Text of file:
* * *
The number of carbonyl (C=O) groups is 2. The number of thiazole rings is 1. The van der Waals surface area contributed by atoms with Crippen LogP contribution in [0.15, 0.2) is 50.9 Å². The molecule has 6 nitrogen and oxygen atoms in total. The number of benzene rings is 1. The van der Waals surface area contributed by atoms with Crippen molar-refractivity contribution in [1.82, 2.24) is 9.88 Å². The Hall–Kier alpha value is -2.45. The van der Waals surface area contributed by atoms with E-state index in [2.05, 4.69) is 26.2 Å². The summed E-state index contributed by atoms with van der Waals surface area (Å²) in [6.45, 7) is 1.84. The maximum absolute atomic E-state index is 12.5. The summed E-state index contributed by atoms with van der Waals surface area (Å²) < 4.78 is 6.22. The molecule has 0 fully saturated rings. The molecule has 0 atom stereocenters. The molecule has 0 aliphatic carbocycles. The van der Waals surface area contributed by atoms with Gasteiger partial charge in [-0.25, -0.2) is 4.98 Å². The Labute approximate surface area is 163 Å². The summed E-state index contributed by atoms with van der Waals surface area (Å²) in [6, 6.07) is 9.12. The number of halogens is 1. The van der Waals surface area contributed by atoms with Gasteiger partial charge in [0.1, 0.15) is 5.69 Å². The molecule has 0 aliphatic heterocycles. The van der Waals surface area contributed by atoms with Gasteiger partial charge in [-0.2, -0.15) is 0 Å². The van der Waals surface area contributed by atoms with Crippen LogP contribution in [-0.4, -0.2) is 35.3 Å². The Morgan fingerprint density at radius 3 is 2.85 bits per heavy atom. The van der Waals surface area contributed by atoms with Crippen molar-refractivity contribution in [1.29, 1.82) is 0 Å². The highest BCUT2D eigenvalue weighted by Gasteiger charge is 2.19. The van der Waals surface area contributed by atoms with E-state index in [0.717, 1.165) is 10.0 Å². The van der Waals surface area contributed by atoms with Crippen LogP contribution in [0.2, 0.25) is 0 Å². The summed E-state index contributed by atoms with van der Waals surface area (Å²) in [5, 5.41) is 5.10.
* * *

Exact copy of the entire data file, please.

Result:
The number of carbonyl (C=O) groups is 2. The number of thiazole rings is 1. The van der Waals surface area contributed by atoms with Crippen LogP contribution in [0.15, 0.2) is 50.9 Å². The molecule has 6 nitrogen and oxygen atoms in total. The number of benzene rings is 1. The van der Waals surface area contributed by atoms with Crippen molar-refractivity contribution in [1.82, 2.24) is 9.88 Å². The Hall–Kier alpha value is -2.45. The van der Waals surface area contributed by atoms with E-state index in [2.05, 4.69) is 26.2 Å². The summed E-state index contributed by atoms with van der Waals surface area (Å²) in [6.45, 7) is 1.84. The maximum absolute atomic E-state index is 12.5. The summed E-state index contributed by atoms with van der Waals surface area (Å²) < 4.78 is 6.22. The molecule has 0 fully saturated rings. The molecule has 0 atom stereocenters. The molecule has 0 aliphatic carbocycles. The van der Waals surface area contributed by atoms with Gasteiger partial charge in [-0.25, -0.2) is 4.98 Å². The Labute approximate surface area is 163 Å². The summed E-state index contributed by atoms with van der Waals surface area (Å²) in [6, 6.07) is 9.12. The number of halogens is 1. The van der Waals surface area contributed by atoms with Gasteiger partial charge in [0.1, 0.15) is 5.69 Å². The molecule has 0 aliphatic heterocycles. The van der Waals surface area contributed by atoms with Gasteiger partial charge in [-0.2, -0.15) is 0 Å². The van der Waals surface area contributed by atoms with Crippen LogP contribution in [-0.4, -0.2) is 35.3 Å². The Morgan fingerprint density at radius 3 is 2.85 bits per heavy atom. The van der Waals surface area contributed by atoms with Crippen molar-refractivity contribution in [1.29, 1.82) is 0 Å². The highest BCUT2D eigenvalue weighted by Gasteiger charge is 2.19. The van der Waals surface area contributed by atoms with E-state index in [0.717, 1.165) is 10.0 Å². The van der Waals surface area contributed by atoms with Crippen LogP contribution in [0.2, 0.25) is 0 Å². The summed E-state index contributed by atoms with van der Waals surface area (Å²) in [5, 5.41) is 5.10.